The EPA is considering revisions to rules regarding microbes and disinfection byproducts. The latter are harmful compounds that form when chlorine or other disinfectants are added to drinking water in order to kill microbes.

The outside experts would review the agency’s scientific analysis. Candidate applications are due by June 14. See the link for details.

Hawaiian Groundwater
The U.S. Geological Survey published a pair of studies that look at future hydrology on the Hawaiian Islands.

One study assessed groundwater availability under several climate scenarios. The other considers groundwater recharge and soil moisture if island forests are replaced by drier grasslands.

On the Radar

National Study of PFAS in Wastewater & Sludge
Today is the last day to submit comments on the EPA’s proposed national study of PFAS in wastewater and sewage sludge.

The proposed study would enlist about 400 of the largest wastewater treatment systems across the country. Those facilities would complete questionnaires. A subset of 200 to 300 systems will do additional analysis on their untreated wastewater, treated wastewater, and sewage sludge.

The EPA does not regulate PFAS in industrial waste discharges or in sewage sludge.

Submit comments via www.regulations.gov using docket number EPA–HQ– OW–2023–0580.

DOJ Environmental Justice
The Justice Department is developing an environmental justice strategic plan. Comments are due July 8.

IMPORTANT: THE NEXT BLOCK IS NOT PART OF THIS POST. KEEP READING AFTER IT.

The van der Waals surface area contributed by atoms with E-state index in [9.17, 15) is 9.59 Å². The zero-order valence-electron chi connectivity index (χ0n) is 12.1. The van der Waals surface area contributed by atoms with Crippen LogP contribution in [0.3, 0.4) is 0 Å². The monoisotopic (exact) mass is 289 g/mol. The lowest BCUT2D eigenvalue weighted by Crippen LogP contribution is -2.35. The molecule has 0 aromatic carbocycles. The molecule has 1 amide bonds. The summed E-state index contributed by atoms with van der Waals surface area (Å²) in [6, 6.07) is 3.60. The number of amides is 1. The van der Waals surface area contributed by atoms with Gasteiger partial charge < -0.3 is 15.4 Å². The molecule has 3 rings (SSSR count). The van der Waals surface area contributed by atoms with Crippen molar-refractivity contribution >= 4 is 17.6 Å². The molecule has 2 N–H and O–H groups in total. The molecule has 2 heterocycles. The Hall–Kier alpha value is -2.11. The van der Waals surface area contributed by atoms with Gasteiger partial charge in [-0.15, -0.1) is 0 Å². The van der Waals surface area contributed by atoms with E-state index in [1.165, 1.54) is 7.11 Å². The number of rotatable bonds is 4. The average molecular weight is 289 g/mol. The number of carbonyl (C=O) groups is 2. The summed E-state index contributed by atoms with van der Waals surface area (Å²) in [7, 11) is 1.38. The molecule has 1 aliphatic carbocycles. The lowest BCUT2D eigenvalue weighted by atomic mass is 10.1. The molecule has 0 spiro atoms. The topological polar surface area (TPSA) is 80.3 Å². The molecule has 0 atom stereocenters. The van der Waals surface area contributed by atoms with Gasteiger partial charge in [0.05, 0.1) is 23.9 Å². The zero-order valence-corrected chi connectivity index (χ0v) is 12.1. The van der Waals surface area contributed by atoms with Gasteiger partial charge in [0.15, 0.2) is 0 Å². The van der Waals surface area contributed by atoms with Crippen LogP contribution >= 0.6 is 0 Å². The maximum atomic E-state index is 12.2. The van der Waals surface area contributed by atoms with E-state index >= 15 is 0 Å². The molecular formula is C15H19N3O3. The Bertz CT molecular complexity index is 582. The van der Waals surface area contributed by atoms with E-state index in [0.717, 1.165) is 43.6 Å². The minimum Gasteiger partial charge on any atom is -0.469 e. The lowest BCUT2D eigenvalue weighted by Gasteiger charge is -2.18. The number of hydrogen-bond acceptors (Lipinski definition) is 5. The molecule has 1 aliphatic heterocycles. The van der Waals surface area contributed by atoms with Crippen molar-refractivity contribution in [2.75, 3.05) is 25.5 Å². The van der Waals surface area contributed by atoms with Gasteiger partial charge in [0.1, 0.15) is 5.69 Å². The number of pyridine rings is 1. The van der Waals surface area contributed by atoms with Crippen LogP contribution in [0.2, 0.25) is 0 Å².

Water and Food as National Security Concerns
The Defense Department is interested in how seasonal and decadal weather patterns will influence water, food, and energy systems.

So interested, in fact, that the Pentagon is funding research that will assist its strategic planning.

The $9.6 million grant opportunity for research universities points in two directions: how extreme weather and water scarcity will affect the military’s operations; but also how water extremes and food shortages could inflame conflicts in which the military might need to intervene.

“Accurate and timely information regarding water-related challenges opens opportunities to anticipate, plan for, and reduce tensions through defense diplomacy,” the funding notice states.

Applications are due June 18.

Water Affordability Study
The EPA is preparing a report to Congress on the nation’s water affordability needs.

To inform the report, the agency will hold a public listening session on June 3. Register here.

Among the questions the agency would like answered are:

    • How are people in your community impacted by water affordability challenges?
    • What recommendations do you have for how EPA can support communities where households struggle with water bills?
    • What do you think is important for EPA to understand about water affordability?

Federal Water Tap is a weekly digest spotting trends in U.S. government water policy. To get more water news, follow Circle of Blue on Twitter and sign up for our newsletter.

Brett writes about agriculture, energy, infrastructure, and the politics and economics of water in the United States. He also writes the Federal Water Tap, Circle of Blue’s weekly digest of U.S. government water news. He is the winner of two Society of Environmental Journalists reporting awards, one of the top honors in American environmental journalism: first place for explanatory reporting for a series on septic system pollution in the United States(2016) and third place for beat reporting in a small market (2014). He received the Sierra Club’s Distinguished Service Award in 2018. Brett lives in Seattle, where he hikes the mountains and bakes pies. Contact Brett Walton